Civic tech can be a tool for positive change and a real asset to civil society organizations and other forms of social entrepreneurship. For those who wish to see voters participate in more meaningful ways, they seem to lower participation costs and provide access information in innovative ways.

Today, more than ever before, tools for organizing, for sharing information, and for keeping elected officials accountable are abundant. But without preexisting ties, effective political action is less likely to flourish.

Social media and other tools that foster participation serve as catalysts for people’s preexisting alliances and sentiments. Surely, the Arab Spring and, to a smaller extent, Bernie Sanders’s revolution, the Women’s March, and Trump’s “Make America Great Again” probably would have progressed at slower paces and potentially in a less well-organized fashion without the help of tools like Facebook and Twitter. But to claim that the existence of organizing tools was the fundamental reason behind the feasibility of these movements is not an accurate assessment of the events that unfolded. We had social movements before social media.

Tools that facilitate participation do a very good job of creating networks of shared interests in very specific ways: They bring together people who already share similar views, and who welcome each other's ideas, pushing them further into homogenous groups. It is easy to believe policy X is better than policy Y when, coincidentally, all of your friends on Facebook seem to agree with you. The power and the danger of social media is the same: It pushes people further into their filter bubbles. And that can be a dangerous thing. It can make people less tolerant and less willing to engage in compromise.

All of these barriers to participation are real and hard to overcome.

The sustainability of this new wave of civic engagement depends, in part, on our ability to set up realistic expectations of what participatory democracy can accomplish, given our own limitations.

Proponents of participatory democracy ought to adjust their ideas of where most people, real people, fit on the “political engagement spectrum.” If we want to ensure that this rekindled motivation to participate is sustainable, advocates for higher levels of civic engagement need to adjust expectations on how people think about and “do” politics. Tools and processes that foster civic engagement need to be designed for real people.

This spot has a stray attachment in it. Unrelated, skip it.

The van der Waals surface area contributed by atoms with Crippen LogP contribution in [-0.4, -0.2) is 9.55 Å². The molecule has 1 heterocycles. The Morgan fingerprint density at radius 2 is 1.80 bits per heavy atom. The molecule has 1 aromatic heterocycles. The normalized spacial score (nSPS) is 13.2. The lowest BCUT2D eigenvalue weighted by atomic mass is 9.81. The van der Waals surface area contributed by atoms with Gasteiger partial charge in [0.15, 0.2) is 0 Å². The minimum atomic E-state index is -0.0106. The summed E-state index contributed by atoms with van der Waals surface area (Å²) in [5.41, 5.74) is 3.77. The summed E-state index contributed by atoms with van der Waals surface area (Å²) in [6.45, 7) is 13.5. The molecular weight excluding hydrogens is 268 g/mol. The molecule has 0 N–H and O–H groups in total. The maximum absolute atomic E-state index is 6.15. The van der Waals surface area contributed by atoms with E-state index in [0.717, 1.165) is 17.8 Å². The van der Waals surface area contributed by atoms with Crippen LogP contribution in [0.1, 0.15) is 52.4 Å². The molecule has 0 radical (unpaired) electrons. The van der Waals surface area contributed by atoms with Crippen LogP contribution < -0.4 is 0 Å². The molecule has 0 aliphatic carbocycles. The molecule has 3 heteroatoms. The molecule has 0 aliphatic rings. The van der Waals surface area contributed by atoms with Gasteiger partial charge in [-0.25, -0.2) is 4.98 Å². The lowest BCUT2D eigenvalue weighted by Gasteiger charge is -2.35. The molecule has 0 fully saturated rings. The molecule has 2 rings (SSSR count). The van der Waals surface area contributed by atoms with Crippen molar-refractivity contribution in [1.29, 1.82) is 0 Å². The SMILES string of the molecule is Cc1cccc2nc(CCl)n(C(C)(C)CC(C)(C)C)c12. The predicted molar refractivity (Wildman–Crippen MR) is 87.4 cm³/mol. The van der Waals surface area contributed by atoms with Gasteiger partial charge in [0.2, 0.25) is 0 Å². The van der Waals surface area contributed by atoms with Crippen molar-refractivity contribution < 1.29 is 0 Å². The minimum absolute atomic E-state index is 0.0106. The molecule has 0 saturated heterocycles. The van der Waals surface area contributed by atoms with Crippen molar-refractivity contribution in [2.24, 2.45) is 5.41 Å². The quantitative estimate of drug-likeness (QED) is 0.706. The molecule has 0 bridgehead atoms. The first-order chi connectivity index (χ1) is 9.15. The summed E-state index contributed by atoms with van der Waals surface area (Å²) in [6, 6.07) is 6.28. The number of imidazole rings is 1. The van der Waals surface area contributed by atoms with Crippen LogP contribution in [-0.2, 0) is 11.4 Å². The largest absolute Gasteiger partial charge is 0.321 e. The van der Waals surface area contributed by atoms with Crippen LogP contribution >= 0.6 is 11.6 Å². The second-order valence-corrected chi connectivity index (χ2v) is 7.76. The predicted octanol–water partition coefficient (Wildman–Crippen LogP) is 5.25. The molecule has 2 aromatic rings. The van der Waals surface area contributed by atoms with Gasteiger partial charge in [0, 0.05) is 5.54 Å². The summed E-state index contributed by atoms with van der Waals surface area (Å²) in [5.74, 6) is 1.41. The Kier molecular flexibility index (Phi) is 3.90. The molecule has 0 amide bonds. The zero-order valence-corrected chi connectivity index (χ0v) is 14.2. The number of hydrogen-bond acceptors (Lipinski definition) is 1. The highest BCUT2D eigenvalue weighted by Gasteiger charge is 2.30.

Institutions that connect people, aggregate their concerns, and create a channel for communication between them and policymakers writing and voting on legislation also play a key role. They serve as catalysts for popular will, and bring to the forefront issues that cannot be effectively addressed via scattered local action.

As Skocpol notes, “Improving local communities and social life will not create sufficient democratic leverage to tackle problems that can only be addressed with concerted national commitment.” For example, think about health care and unemployment, issues that require national policy and legislation. Intermediaries such as political parties and public interest groups have a key role to play in maintaining a balance between popular forces and experienced leadership, while creating pathways for the will of the people to be reflected in policymaking and creating tangible opportunities for engagement. They fill in the leadership gap left by networks for civic engagement.

None of this is to say we shouldn’t aim for more civic participation. When people are part of organizations and face situations where they have to make difficult decisions, or even engage with people with different worldviews, they can become more tolerant and feel higher levels of political efficacy. At the same time, we also know that we’re not going to get thousands of people marching every weekend forever.

Civic engagement is not a panacea for all the ills of American democracy, and it doesn’t need to be. Thus, with those caveats in mind, proponents of civic engagement and civic tech need to ensure that there are accessible and transparent mechanisms for people to participate should they want to do so. They need to create tools that better serve super citizens and civic entrepreneurs, by taking into account the limits, and perhaps distortion, of social media and people’s willingness and ability to participate. Finally, they need to create spaces that help people establish connections and develop trust in a way that outlasts single-issue battles.